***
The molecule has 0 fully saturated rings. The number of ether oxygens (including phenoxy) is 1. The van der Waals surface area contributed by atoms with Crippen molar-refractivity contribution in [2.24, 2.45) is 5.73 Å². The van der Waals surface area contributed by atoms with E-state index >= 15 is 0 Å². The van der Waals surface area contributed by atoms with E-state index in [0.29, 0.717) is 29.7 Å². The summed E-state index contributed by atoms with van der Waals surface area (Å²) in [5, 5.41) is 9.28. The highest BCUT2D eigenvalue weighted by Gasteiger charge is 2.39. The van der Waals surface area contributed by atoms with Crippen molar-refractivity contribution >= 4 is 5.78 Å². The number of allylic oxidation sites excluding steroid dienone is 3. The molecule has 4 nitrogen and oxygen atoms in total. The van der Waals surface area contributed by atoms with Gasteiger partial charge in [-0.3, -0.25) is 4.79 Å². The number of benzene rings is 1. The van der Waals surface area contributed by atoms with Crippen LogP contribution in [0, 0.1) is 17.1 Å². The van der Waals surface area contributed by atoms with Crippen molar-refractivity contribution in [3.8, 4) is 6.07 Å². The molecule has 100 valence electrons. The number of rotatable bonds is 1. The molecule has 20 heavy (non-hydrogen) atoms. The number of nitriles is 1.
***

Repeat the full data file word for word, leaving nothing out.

The molecule has 0 fully saturated rings. The number of ether oxygens (including phenoxy) is 1. The van der Waals surface area contributed by atoms with Crippen molar-refractivity contribution in [2.24, 2.45) is 5.73 Å². The van der Waals surface area contributed by atoms with E-state index >= 15 is 0 Å². The van der Waals surface area contributed by atoms with E-state index in [0.29, 0.717) is 29.7 Å². The summed E-state index contributed by atoms with van der Waals surface area (Å²) in [5, 5.41) is 9.28. The highest BCUT2D eigenvalue weighted by Gasteiger charge is 2.39. The van der Waals surface area contributed by atoms with Crippen molar-refractivity contribution >= 4 is 5.78 Å². The number of allylic oxidation sites excluding steroid dienone is 3. The molecule has 4 nitrogen and oxygen atoms in total. The van der Waals surface area contributed by atoms with Gasteiger partial charge in [-0.3, -0.25) is 4.79 Å². The number of benzene rings is 1. The van der Waals surface area contributed by atoms with Crippen LogP contribution in [0, 0.1) is 17.1 Å². The van der Waals surface area contributed by atoms with Crippen molar-refractivity contribution in [3.8, 4) is 6.07 Å². The molecule has 100 valence electrons. The number of rotatable bonds is 1. The molecule has 20 heavy (non-hydrogen) atoms. The number of nitriles is 1.